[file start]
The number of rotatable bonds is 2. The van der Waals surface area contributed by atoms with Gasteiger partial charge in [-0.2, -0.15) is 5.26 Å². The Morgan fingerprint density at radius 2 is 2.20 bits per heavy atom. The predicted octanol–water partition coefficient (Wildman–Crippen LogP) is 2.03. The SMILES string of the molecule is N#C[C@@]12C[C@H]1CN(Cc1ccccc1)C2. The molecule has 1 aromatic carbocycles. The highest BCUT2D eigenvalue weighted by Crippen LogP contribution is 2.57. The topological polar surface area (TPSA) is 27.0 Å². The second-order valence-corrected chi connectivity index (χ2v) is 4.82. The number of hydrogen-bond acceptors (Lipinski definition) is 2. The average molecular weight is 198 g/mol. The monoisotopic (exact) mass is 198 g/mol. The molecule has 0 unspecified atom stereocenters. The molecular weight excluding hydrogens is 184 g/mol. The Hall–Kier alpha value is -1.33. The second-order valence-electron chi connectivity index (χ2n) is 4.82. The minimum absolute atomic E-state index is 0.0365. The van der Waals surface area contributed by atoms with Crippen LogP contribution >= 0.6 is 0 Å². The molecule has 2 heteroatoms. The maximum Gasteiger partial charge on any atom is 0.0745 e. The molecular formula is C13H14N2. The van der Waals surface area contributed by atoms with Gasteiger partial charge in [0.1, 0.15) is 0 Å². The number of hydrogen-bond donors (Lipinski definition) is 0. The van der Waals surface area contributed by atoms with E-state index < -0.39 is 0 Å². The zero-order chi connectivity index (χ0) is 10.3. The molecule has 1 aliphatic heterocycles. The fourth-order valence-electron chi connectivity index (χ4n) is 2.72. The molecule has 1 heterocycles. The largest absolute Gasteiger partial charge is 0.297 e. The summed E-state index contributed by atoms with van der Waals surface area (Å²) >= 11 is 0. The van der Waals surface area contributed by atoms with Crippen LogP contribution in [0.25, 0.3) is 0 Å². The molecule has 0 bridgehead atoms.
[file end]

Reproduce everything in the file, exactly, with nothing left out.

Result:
The number of rotatable bonds is 2. The van der Waals surface area contributed by atoms with Gasteiger partial charge in [-0.2, -0.15) is 5.26 Å². The Morgan fingerprint density at radius 2 is 2.20 bits per heavy atom. The predicted octanol–water partition coefficient (Wildman–Crippen LogP) is 2.03. The SMILES string of the molecule is N#C[C@@]12C[C@H]1CN(Cc1ccccc1)C2. The molecule has 1 aromatic carbocycles. The highest BCUT2D eigenvalue weighted by Crippen LogP contribution is 2.57. The topological polar surface area (TPSA) is 27.0 Å². The second-order valence-corrected chi connectivity index (χ2v) is 4.82. The number of hydrogen-bond acceptors (Lipinski definition) is 2. The average molecular weight is 198 g/mol. The monoisotopic (exact) mass is 198 g/mol. The molecule has 0 unspecified atom stereocenters. The molecular weight excluding hydrogens is 184 g/mol. The Hall–Kier alpha value is -1.33. The second-order valence-electron chi connectivity index (χ2n) is 4.82. The minimum absolute atomic E-state index is 0.0365. The van der Waals surface area contributed by atoms with Crippen LogP contribution >= 0.6 is 0 Å². The molecule has 2 heteroatoms. The maximum Gasteiger partial charge on any atom is 0.0745 e. The molecular formula is C13H14N2. The van der Waals surface area contributed by atoms with Gasteiger partial charge in [0.1, 0.15) is 0 Å². The number of hydrogen-bond donors (Lipinski definition) is 0. The van der Waals surface area contributed by atoms with E-state index < -0.39 is 0 Å². The zero-order chi connectivity index (χ0) is 10.3. The molecule has 1 aliphatic heterocycles. The fourth-order valence-electron chi connectivity index (χ4n) is 2.72. The molecule has 1 heterocycles. The largest absolute Gasteiger partial charge is 0.297 e. The summed E-state index contributed by atoms with van der Waals surface area (Å²) >= 11 is 0. The van der Waals surface area contributed by atoms with Crippen LogP contribution in [0.25, 0.3) is 0 Å². The molecule has 0 bridgehead atoms.